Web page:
Brief Notes on Haxe

John Gabriele


Some brief notes on Haxe. (A work in progress.)


Languages comparable to Haxe include Dart, Kotlin, Swift, and Reason.

Getting Started


If you don’t have any preference, use Haxe 4 with the HashLink target. See this Getting-Started doc.

Note that there is HashLink the haxe output target (haxe -hl), as well as HashLink the VM. There are two ways to use HashLink (aka “HL”):

In both cases, you get the same HL runtime. See the HL site for more info.

Editor Setup

Geany works out of the box. (The Emacs Haxe mode is pretty old.) See also this list of editors and IDEs.

hxml files

Since some haxe build commands may contain numerous arguments which you’d rather not have to type repeatedly, you can create .hxml files that contain those args. As a simple example, for a typical hello world program, create an interp.hxml file containing:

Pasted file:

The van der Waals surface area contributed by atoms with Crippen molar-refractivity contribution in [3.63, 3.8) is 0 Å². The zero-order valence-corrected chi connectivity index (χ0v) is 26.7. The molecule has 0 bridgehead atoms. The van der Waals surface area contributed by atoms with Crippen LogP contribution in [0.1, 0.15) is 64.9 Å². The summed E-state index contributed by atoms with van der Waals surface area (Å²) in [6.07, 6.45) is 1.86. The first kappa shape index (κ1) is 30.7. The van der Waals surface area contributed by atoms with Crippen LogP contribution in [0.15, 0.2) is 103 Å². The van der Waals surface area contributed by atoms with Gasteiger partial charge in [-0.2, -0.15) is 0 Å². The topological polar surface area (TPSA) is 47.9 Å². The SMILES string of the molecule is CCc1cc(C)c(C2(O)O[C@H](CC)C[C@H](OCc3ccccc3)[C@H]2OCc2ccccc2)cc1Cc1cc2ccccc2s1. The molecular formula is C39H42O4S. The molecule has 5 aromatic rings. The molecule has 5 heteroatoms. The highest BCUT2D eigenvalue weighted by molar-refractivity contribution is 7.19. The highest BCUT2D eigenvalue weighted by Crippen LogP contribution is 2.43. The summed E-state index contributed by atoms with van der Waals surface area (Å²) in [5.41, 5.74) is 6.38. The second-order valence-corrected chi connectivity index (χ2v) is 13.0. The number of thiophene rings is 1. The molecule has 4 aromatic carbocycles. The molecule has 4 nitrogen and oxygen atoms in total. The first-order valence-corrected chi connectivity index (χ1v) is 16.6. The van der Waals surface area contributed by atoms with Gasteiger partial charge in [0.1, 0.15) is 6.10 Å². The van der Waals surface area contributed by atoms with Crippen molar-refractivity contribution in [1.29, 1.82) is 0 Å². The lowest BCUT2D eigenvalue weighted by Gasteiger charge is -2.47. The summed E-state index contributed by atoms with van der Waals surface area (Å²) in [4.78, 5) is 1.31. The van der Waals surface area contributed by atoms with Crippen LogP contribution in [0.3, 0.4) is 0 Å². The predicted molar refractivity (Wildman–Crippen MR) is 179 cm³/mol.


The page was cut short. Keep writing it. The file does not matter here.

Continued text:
-main Main

Then you can run

haxe interp.hxml

rather than having to type out haxe -main Main --interp.


The Haxe online package repo and library management tool is haxelib (see the haxelib docs). See haxelib --help.

Packages/projects you install via haxelib are often named lowercase with hyphens if necessary. The package files themselves are .zip files, and its haxelib.json file is the package config file.

By default, haxelib installs and unpacks packages into ~/haxelib. This is your haxelib-installed packages repo. Haxelib can also do project-specific repos.

Language Basics

Using Your Own Modules

In your Main.hx file, near the top:


Then have a foo/bar/Baz.hx file containing:


class Baz {/*...*/}

Control Structures

var s1 = "hard string" // no string interpolation
var s2 = 'soft string' // supports string interp

var a = ["a", "b", "c"];
var m = ["a" => 1, "b" => 2, "c" => 3];

for (x in foo) {

for (k => v in some_map) {
    trace('$k --> $v');

// more to come...